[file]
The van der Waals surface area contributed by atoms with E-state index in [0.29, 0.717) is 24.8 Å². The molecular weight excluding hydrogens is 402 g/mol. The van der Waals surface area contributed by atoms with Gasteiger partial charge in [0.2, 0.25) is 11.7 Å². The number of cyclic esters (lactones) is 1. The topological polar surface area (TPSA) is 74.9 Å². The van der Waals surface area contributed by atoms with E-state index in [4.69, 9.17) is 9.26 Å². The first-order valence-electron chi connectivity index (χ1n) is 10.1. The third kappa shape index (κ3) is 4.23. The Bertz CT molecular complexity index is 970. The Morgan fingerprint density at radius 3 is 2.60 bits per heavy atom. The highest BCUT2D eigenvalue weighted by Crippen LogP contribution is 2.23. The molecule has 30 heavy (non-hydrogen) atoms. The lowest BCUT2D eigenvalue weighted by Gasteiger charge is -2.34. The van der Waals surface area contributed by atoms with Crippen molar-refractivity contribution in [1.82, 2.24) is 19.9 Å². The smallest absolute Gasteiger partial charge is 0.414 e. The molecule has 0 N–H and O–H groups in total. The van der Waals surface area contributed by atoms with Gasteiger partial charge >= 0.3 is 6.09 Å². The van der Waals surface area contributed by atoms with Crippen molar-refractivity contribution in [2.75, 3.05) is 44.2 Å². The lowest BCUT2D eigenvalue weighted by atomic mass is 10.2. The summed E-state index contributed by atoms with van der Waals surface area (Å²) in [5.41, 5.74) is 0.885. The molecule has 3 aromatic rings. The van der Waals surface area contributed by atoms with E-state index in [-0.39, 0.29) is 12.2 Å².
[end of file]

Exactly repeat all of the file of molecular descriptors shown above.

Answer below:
The van der Waals surface area contributed by atoms with E-state index in [0.29, 0.717) is 24.8 Å². The molecular weight excluding hydrogens is 402 g/mol. The van der Waals surface area contributed by atoms with Gasteiger partial charge in [0.2, 0.25) is 11.7 Å². The number of cyclic esters (lactones) is 1. The topological polar surface area (TPSA) is 74.9 Å². The van der Waals surface area contributed by atoms with E-state index in [4.69, 9.17) is 9.26 Å². The first-order valence-electron chi connectivity index (χ1n) is 10.1. The third kappa shape index (κ3) is 4.23. The Bertz CT molecular complexity index is 970. The Morgan fingerprint density at radius 3 is 2.60 bits per heavy atom. The highest BCUT2D eigenvalue weighted by Crippen LogP contribution is 2.23. The molecule has 30 heavy (non-hydrogen) atoms. The lowest BCUT2D eigenvalue weighted by Gasteiger charge is -2.34. The van der Waals surface area contributed by atoms with Crippen molar-refractivity contribution in [1.82, 2.24) is 19.9 Å². The smallest absolute Gasteiger partial charge is 0.414 e. The molecule has 0 N–H and O–H groups in total. The van der Waals surface area contributed by atoms with Gasteiger partial charge >= 0.3 is 6.09 Å². The van der Waals surface area contributed by atoms with Crippen molar-refractivity contribution in [2.75, 3.05) is 44.2 Å². The lowest BCUT2D eigenvalue weighted by atomic mass is 10.2. The summed E-state index contributed by atoms with van der Waals surface area (Å²) in [5.41, 5.74) is 0.885. The molecule has 3 aromatic rings. The van der Waals surface area contributed by atoms with E-state index in [-0.39, 0.29) is 12.2 Å².